SIGNIFICANCE STATEMENT Fragile X (FXS) individuals have a range of sensory related phenotypes, and there is growing evidence of alterations in neuronal circuits in the sensory cortex of the mouse model of FXS (Fmr1 KO). GABAergic interneurons are central to the correct formation of circuits during cortical critical periods. Here we demonstrate a delay in the maturation of the properties and synaptic connectivity of interneurons in Fmr1 KO mice during a critical period of cortical development. The delays both in cellular and synaptic maturation were rectified by administration of a TrkB receptor agonist, suggesting reduced BDNF-TrkB signaling as a contributing factor. These results provide evidence that the function of fast-spiking interneurons is disrupted due to a deficiency in neurotrophin signaling during early development in FXS.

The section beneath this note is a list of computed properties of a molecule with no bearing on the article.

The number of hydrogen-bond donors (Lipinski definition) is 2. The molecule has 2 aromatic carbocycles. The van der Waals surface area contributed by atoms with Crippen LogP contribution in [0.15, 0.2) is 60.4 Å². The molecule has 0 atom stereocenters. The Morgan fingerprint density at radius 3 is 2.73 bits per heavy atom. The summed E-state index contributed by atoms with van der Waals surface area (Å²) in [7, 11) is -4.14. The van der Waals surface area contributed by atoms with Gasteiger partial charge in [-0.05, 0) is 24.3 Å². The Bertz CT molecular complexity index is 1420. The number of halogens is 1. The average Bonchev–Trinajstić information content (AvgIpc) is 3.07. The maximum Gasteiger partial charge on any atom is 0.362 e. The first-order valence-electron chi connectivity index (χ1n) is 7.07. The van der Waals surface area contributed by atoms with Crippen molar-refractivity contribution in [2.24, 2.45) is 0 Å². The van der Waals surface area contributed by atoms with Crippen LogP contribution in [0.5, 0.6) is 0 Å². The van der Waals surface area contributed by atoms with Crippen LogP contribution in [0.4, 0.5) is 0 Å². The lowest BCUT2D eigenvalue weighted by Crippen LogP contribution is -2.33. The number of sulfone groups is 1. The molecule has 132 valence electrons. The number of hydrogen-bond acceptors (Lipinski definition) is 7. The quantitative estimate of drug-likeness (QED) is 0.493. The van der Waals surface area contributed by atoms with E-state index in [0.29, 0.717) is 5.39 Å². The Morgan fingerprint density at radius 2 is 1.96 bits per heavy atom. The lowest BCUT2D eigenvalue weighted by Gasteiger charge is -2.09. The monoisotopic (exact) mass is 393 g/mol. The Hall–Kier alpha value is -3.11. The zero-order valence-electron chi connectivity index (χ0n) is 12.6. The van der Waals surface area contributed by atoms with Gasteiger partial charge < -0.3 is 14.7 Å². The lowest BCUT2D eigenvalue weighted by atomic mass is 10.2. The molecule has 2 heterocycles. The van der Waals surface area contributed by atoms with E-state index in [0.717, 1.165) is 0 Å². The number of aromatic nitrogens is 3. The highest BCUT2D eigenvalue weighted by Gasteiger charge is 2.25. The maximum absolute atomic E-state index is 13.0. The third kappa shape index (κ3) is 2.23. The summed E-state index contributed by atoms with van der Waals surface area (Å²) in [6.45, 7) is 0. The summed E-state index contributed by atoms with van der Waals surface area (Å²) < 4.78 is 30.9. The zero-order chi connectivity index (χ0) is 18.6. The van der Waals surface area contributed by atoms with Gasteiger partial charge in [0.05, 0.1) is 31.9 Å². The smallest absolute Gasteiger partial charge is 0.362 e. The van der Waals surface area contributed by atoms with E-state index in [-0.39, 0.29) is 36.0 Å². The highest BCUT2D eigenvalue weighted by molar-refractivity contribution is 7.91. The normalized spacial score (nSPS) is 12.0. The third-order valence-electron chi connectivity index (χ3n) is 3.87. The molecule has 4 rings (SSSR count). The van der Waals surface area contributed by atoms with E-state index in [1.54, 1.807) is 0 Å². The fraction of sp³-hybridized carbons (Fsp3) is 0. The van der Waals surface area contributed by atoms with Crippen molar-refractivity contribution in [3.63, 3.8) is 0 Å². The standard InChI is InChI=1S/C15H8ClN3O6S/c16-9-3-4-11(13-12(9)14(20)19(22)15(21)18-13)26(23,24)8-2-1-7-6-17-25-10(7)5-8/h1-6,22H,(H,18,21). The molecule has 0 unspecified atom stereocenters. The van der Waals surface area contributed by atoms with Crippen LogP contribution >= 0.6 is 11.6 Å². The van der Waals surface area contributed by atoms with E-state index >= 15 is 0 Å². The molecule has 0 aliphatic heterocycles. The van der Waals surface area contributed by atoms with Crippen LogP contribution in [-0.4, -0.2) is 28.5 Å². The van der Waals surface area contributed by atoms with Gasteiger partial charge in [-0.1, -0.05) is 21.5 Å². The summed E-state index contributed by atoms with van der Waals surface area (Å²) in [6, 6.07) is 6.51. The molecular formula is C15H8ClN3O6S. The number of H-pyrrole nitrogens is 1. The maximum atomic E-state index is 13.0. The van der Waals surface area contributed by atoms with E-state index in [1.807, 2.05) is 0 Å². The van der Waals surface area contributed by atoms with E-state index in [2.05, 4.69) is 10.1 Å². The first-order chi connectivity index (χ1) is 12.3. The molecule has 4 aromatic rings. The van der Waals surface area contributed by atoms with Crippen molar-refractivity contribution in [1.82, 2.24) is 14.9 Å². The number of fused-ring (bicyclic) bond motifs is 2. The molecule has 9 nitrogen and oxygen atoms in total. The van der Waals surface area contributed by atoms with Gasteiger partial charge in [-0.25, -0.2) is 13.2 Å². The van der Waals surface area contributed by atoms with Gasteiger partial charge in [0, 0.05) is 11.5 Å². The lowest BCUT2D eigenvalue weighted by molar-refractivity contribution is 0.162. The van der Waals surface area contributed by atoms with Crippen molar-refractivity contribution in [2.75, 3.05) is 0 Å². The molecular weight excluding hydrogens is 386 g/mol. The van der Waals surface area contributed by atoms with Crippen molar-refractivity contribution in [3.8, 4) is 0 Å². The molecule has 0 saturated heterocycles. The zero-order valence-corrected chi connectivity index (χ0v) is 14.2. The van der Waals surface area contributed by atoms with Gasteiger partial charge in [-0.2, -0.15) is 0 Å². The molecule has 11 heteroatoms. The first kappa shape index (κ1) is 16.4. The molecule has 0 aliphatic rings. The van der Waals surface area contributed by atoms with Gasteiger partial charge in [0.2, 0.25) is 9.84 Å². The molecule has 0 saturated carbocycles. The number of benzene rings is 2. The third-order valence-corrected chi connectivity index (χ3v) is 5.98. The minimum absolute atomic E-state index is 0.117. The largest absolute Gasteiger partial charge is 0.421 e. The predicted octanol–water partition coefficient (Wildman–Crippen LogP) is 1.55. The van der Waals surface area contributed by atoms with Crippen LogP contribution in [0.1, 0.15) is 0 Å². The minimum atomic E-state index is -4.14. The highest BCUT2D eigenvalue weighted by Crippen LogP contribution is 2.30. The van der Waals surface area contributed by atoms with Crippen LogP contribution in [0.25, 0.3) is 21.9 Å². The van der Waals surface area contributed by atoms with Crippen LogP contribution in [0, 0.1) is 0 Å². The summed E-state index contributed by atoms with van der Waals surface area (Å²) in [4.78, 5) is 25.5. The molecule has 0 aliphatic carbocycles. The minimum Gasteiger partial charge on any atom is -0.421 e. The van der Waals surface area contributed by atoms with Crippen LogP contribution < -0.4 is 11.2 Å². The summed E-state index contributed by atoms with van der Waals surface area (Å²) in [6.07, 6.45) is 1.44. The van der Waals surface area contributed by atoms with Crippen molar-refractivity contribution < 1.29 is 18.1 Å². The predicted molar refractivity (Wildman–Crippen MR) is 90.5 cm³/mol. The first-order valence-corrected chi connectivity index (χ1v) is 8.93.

“Delayed Maturation of Fast-Spiking Interneurons Is Rectified by Activation of the TrkB Receptor in the Mouse Model of Fragile X Syndrome” by Toshihiro Nomura, Timothy F. Musial, John J. Marshall, Yiwen Zhu, Christine L. Remmers, Jian Xu, Daniel A. Nicholson and Anis Contractor in Journal of Neuroscience. Published online November 22 2017 doi:10.1523/JNEUROSCI.2893-16.2017